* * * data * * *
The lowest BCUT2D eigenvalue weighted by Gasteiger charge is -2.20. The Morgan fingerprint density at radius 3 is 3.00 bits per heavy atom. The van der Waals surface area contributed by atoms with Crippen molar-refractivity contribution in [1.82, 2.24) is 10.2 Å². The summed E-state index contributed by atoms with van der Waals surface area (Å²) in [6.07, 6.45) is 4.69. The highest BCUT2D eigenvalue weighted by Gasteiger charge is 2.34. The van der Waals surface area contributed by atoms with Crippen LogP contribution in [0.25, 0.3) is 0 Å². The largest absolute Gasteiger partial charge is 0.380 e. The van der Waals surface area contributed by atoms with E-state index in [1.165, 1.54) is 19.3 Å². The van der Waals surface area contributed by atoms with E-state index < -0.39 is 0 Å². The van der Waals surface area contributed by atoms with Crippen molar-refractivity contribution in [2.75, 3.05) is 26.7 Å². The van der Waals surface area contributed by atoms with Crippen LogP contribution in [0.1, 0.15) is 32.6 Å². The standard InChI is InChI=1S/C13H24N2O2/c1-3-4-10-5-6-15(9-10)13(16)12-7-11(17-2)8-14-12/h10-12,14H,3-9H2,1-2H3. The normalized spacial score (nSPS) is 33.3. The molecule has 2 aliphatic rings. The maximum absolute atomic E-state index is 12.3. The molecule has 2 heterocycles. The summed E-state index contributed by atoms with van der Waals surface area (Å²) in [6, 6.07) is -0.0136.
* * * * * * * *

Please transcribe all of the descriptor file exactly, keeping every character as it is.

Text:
The lowest BCUT2D eigenvalue weighted by Gasteiger charge is -2.20. The Morgan fingerprint density at radius 3 is 3.00 bits per heavy atom. The van der Waals surface area contributed by atoms with Crippen molar-refractivity contribution in [1.82, 2.24) is 10.2 Å². The summed E-state index contributed by atoms with van der Waals surface area (Å²) in [6.07, 6.45) is 4.69. The highest BCUT2D eigenvalue weighted by Gasteiger charge is 2.34. The van der Waals surface area contributed by atoms with Crippen LogP contribution in [0.25, 0.3) is 0 Å². The largest absolute Gasteiger partial charge is 0.380 e. The van der Waals surface area contributed by atoms with E-state index in [1.165, 1.54) is 19.3 Å². The van der Waals surface area contributed by atoms with E-state index < -0.39 is 0 Å². The van der Waals surface area contributed by atoms with Crippen molar-refractivity contribution in [2.75, 3.05) is 26.7 Å². The van der Waals surface area contributed by atoms with Crippen LogP contribution in [0.1, 0.15) is 32.6 Å². The standard InChI is InChI=1S/C13H24N2O2/c1-3-4-10-5-6-15(9-10)13(16)12-7-11(17-2)8-14-12/h10-12,14H,3-9H2,1-2H3. The normalized spacial score (nSPS) is 33.3. The molecule has 2 aliphatic rings. The maximum absolute atomic E-state index is 12.3. The molecule has 2 heterocycles. The summed E-state index contributed by atoms with van der Waals surface area (Å²) in [6, 6.07) is -0.0136.